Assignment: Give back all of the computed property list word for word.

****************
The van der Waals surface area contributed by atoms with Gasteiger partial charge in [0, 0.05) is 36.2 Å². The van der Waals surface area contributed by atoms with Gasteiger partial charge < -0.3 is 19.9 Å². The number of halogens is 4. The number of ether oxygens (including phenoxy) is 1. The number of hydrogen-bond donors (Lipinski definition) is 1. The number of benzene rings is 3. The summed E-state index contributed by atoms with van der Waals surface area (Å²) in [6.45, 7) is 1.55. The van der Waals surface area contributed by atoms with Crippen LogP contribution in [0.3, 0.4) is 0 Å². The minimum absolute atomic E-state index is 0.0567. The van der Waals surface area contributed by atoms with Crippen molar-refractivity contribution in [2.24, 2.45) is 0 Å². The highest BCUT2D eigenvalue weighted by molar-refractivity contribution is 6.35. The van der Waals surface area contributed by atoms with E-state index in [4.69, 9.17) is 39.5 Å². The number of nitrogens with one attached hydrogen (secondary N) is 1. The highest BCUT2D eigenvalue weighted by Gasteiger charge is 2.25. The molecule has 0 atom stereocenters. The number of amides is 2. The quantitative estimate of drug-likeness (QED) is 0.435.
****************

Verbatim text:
The van der Waals surface area contributed by atoms with Gasteiger partial charge in [0, 0.05) is 36.2 Å². The van der Waals surface area contributed by atoms with Gasteiger partial charge < -0.3 is 19.9 Å². The number of halogens is 4. The number of ether oxygens (including phenoxy) is 1. The number of hydrogen-bond donors (Lipinski definition) is 1. The number of benzene rings is 3. The summed E-state index contributed by atoms with van der Waals surface area (Å²) in [6.45, 7) is 1.55. The van der Waals surface area contributed by atoms with Crippen LogP contribution in [0.3, 0.4) is 0 Å². The minimum absolute atomic E-state index is 0.0567. The van der Waals surface area contributed by atoms with Crippen molar-refractivity contribution in [2.24, 2.45) is 0 Å². The highest BCUT2D eigenvalue weighted by molar-refractivity contribution is 6.35. The van der Waals surface area contributed by atoms with E-state index in [4.69, 9.17) is 39.5 Å². The number of nitrogens with one attached hydrogen (secondary N) is 1. The highest BCUT2D eigenvalue weighted by Gasteiger charge is 2.25. The molecule has 0 atom stereocenters. The number of amides is 2. The quantitative estimate of drug-likeness (QED) is 0.435.